The thing is, she’s starting to realise, is that the stool had been tucked away in the middle of their little stall. It’s not somewhere where people might randomly bump into it, where they might accidentally knock her supplies to the ground. To get the imprint of a boot like that (and Danica’s boots have a different print, and Lucc has not left the keyboard since she last saw her sketchbook), it would have to be deliberate.
The cash box hasn’t been touched yet. Danica hesitates, then slips the money out and into her jacket pocket, buttoning it shut.
She hates not trusting people. Hates it. Danica likes to think herself an extrovert, that the people she surrounds herself with are good at heart. She likes to think that the people at the night market are people who care, who are seeking homemade food and handcrafted art, to hear live music and to exist within humanity’s heartbeat.
Vandalism doesn’t come under that category.
There’s a break in the music and, just on the edge of her hearing, a few whispers. Some muffled laughter. The sound of something tearing. She turns just in time to see one of her earlier sketches drift to the ground like a feather.
Her jaw sets. ‘I need to check something out,’ she murmurs to Lucc, and then she darts around the side of the stall just in time to see someone disappearing into the darkness.
The fairy lights and lanterns might be atmospheric, but the light they give is dim. Danica wavers, bites her lip.
Trying to catch them would be futile at best. She’s not dressed for running through the dark, over uneven ground. She would be better off brushing her things off and getting back to drawing, let market security deal with the issue.
But it’s left a stain on the evening. A sharp reminder (in the form of a trodden-on eraser) that she has to fight for every scrap of independence. That it’s not enough to be able to survive in the city with her art, with Lucc’s music, with friendship and the markets at the hub of it all. That there are forces actively working against her.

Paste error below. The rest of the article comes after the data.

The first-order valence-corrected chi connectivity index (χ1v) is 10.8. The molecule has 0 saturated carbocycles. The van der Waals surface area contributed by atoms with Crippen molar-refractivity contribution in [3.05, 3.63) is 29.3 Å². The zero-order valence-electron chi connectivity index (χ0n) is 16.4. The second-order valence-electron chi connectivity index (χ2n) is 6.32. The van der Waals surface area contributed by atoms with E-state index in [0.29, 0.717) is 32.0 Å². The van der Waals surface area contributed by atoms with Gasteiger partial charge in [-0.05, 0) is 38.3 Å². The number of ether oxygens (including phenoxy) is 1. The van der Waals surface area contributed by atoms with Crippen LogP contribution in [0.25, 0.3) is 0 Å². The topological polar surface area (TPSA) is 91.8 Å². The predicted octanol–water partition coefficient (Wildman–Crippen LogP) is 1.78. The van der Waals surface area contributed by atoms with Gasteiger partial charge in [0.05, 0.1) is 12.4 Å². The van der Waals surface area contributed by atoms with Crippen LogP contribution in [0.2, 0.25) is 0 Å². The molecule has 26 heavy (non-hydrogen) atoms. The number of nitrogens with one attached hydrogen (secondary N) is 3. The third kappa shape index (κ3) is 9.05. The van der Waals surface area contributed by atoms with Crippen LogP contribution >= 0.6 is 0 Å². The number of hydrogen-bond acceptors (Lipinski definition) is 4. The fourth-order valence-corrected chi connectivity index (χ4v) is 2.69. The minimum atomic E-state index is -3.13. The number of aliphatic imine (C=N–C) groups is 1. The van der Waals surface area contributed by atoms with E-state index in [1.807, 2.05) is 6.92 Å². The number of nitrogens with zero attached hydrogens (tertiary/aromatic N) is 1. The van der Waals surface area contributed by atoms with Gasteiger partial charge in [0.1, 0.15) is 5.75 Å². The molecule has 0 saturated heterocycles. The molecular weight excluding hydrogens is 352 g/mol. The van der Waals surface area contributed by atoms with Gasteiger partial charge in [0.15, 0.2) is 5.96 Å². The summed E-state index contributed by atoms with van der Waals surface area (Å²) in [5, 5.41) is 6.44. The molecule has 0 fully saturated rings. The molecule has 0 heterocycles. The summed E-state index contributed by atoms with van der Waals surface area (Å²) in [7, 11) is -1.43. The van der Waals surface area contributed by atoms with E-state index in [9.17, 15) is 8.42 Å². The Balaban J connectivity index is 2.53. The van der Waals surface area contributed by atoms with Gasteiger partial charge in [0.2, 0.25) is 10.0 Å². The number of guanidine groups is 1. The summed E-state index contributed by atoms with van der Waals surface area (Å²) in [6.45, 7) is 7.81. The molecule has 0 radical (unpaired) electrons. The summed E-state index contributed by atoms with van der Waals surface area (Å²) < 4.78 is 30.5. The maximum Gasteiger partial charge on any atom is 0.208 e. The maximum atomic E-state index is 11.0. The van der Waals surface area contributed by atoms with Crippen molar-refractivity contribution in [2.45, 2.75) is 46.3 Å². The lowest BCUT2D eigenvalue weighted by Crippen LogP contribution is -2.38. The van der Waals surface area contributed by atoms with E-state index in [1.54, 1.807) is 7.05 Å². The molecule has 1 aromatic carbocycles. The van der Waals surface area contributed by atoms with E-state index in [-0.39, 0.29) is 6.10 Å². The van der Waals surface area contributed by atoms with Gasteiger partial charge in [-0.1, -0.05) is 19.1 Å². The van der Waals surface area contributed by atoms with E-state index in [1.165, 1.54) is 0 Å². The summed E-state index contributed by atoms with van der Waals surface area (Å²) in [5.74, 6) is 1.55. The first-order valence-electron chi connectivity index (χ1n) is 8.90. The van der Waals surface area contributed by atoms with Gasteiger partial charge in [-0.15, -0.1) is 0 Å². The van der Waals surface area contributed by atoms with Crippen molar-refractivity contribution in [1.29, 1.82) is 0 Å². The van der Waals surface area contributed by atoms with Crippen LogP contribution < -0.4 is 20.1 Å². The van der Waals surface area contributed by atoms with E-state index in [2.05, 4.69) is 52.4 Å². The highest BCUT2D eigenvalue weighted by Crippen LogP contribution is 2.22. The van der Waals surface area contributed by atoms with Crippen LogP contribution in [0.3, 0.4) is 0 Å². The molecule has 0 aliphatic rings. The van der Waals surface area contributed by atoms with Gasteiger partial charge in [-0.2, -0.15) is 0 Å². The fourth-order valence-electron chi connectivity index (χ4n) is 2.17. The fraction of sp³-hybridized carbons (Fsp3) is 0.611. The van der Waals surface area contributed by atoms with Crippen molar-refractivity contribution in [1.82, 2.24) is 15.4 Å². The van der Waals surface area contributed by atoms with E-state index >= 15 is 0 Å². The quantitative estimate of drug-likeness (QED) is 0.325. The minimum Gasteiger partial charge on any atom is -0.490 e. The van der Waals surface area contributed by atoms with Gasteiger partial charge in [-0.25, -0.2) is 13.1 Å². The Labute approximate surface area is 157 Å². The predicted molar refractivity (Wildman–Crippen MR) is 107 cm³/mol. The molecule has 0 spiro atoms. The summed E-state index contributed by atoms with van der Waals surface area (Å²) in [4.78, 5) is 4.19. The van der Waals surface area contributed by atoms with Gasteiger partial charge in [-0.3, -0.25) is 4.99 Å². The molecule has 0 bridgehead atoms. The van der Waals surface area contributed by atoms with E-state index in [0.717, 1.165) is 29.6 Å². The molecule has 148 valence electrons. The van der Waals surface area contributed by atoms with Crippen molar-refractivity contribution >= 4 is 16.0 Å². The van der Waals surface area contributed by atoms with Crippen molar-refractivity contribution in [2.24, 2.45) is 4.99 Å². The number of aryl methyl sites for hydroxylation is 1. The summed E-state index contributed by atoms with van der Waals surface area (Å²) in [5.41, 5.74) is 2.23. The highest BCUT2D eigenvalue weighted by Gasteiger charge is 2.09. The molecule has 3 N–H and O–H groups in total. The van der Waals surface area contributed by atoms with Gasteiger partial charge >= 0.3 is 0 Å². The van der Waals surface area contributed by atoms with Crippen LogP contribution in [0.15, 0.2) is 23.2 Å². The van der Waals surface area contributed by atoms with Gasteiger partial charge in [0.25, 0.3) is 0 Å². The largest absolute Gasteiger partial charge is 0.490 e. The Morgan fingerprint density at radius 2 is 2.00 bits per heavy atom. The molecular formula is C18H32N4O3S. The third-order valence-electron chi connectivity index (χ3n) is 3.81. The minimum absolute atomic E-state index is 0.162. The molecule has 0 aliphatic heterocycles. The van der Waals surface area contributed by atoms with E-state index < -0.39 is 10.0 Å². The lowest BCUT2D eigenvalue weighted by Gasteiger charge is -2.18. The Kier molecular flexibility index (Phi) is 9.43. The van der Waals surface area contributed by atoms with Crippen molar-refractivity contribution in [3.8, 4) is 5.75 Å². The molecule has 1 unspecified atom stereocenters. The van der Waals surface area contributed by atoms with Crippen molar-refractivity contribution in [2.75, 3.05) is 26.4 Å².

She doesn’t even know who they are. Wouldn’t even be able to pick them out in a line-up. She doesn’t know if they’re vandals on a mission, or just reckless kids acting up.
Slowly, she picks up the sketch from where it had fallen, brushing off some of the dirt. Slowly, she pins it back up, rightens the stool, sets her things up again.
She has work to do.
Miri’s fingers are stained grey.
She has her hand shoved in her jeans pocket, tight around the cash and feeling hideously conspicuous. Matt’s advice (‘Don’t look guilty, don’t run, just walk around like you own the place’) feels utterly inadequate; she’s sure that everyone can see the handful of fives and tens she took from the noodle stall through the fabric as she weaves through the stalls.
Apparently that damn artist had been using some kind of super-pencil. When she had ripped the drawing off the wall, it had covered her skin in glossy charcoal grey.
Stupid Matt. Stupid, charismatic, charming Matt and his stupid, charismatic, charming friends.
None of them are in sight, of course. They all scattered the instant the artist had nearly caught them in the act, leaving Miri with stained fingers and the sensation of being dangled over a cliff in her stomach.
She needs to wash her hands. Then she needs to find the others. Then she needs to… she needs to…
One clenched finger at a time, she lets go of the money in her pocket and wipes the tips of her fingers against her thigh. No one will notice the dark streaks on dark denim, and it gets most of the surface stuff off, at least; she doesn’t look too immediately guilty.
Doesn’t look it, anyway.
What the hell is she doing? Stealing and breaking things, causing trouble, hurting people, just to win approval? Matt might rule the school, he might be funny and clever and have really nice blue eyes, he might throw the best parties and have the best car, but…
Her older sister Sarah is a genius. Her older brother Jack, he’s an actor and everyone loves him. Her parents are wildly successful and always telling them what they need to do to be great in life, and here is Miri, resorting to vandalism to earn the friendship of the coolest people in school.
No, not even friendship, because Matt had made it very clear that she was still only part of the group on a trial basis. She still isn’t being invited to the parties; she still hasn’t been given a lift in Matt’s car. She’s doing this to become their lackey, with friendship a distant hope.